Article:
Couscous salad with vegetables is very good but I wanted couscous bolognese. I felt like dinner had been  hijacked.

Monday, September 8, 2014

Cara Delevingne Was My Friend

Absolutely true. For a few weeks Cara Delevingne was my friend on fb. And she asked me, I didn't ask her. Up she popped one day requesting my friendship and I thought she was a woman in Jerusalem who belongs to one of the parenting groups I frequent. Obviously I accepted - she might be able to help me find a babysitter after all.

A few days later I was scrolling down the Daily Mail Online looking for some reading matter about how someone lost 200lbs in 3 minutes and now goes camping in all her loose skin, or such like, when I see the name Cara Delevingne. "Oh," I said to myself, "she's got a very similar name to that woman in Jerusalem."

I went to look as I couldn't quite remember that woman's exact name. Whoa. I found myself fully friended and therefore able to comment on a timeline where the previous status was from Georgia Jagger.

Some detective work was in order. I noticed that Cara and I have two mutual friends. I quickly messaged one of them - my friend Sharon. I can't remember who the other mutual friend is now.

Click on image to enlarge it. 

Sharon and I chatted for a while and I knew I had to blog about this. Meanwhile Cara popped up on my newsfeed a few times. I smiled but actually, I was far more interested in hearing how the new Supermarket in a local shopping mall is due to open in two weeks and that it's rumoured to be one of the cheaper chains. 

The next thing I know facebook is asking me if I want to friend Hugh Grant. Whoa again. I admit that grabbed my attention more than news about the supermarket opening. 

I let a week or so go by as I had to catch up on blogging about the summer holiday in various pursuits that are a million trillion miles from how Ms Delevigne spent her summer. Perhaps that's why she did it?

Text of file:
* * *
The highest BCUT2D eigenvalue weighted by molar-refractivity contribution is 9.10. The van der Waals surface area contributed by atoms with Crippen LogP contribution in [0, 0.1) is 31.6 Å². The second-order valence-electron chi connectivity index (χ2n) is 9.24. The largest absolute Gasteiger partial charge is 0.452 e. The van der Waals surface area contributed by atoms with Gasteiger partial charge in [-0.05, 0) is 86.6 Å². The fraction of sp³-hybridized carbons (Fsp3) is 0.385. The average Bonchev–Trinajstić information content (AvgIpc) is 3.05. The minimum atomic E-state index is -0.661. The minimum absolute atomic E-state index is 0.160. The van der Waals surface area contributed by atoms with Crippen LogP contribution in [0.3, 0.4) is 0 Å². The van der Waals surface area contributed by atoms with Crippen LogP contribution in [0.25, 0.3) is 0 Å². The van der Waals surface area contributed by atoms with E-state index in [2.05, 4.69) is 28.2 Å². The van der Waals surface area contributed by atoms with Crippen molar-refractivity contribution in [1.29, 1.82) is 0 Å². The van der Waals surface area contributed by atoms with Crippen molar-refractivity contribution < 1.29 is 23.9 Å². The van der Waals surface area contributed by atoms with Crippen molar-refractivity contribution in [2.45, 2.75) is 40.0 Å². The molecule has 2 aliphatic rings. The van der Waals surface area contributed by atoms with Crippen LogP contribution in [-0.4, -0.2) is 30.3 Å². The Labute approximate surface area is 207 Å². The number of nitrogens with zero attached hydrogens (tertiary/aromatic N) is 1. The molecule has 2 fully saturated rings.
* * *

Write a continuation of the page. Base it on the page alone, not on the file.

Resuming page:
Today I was ready to write this post and I went to see how Cara was doing first. OK, I just wanted to see if there were any more names I could drop, if I want to see how she's doing I'll go to the Daily Mail won't I? To my dismay I saw that facebook had directed me to her public page which I was 'invited' to follow. FOLLOW?! We were friends once yer know. 

At this point I started to think I may have imagined it all. I rushed to my messages to see if my conversation with Sharon was still there. It was. Phew, I knew it. Cara is a fickle friend. I wrote to Sharon immediately.

Click on image to enlarge it.
So if any of you bump into Cara Delevingne and she asks for my phone number, please don't pass it on. I'm not talking to her atm.

*With thanks to Netanya and Sarah for the lessons in Screen Shots.

Beach Convert

I used to hate the beach. Not all of it and not all the time. I only hated 1. the sand 2. swimming in the sea and 3. when it's hot. I like walking along the beach in the early morning before it gets hot and no-one expects you to strip off or swim. I like the beach in the evening watching the sunset. At night cooking and singing around a bonfire. I like it from a nearby balcony whilst sipping a cool drink and watching the world go by. But that's not really doing the beach is it?

The Sand gets everywhere. You bring copious amounts home with you and it gets everywhere at home too. Even though you shower and wash your hair thoroughly, for days afterwards you find sand in places you didn't even know you had places.

Once about 30 years ago I got caught up in a wave. It came at me from behind just as I'd lifted my feet off the ground and I was turned over in somersault. For probably 5 seconds at the most I didn't know which way was up and which way was down. It was terrifying and then it was all over. I was left sitting in about two inches of water. I did not go back into the sea deeper than up to my knees for 30 years!

The heat and I are life long enemies and sitting on a sandy beach with minimum shade when you're too scared to go in the water and cool off makes the heat a clear winner in this context.

And DD has refused to go on the beach a number of times in the past because she too doesn't like the sand and is a bit nervous of the water.

However, this year everything changed. Back in June we were staying at a kibbutz only 20 minutes drive from the beach and were invited to go there with friends for a couple of hours. Well I would just as happily have stayed at home and read my book but 5yos need a bit of activity - they're peculiar like that. I wrote about it in this post but here's the beach bit: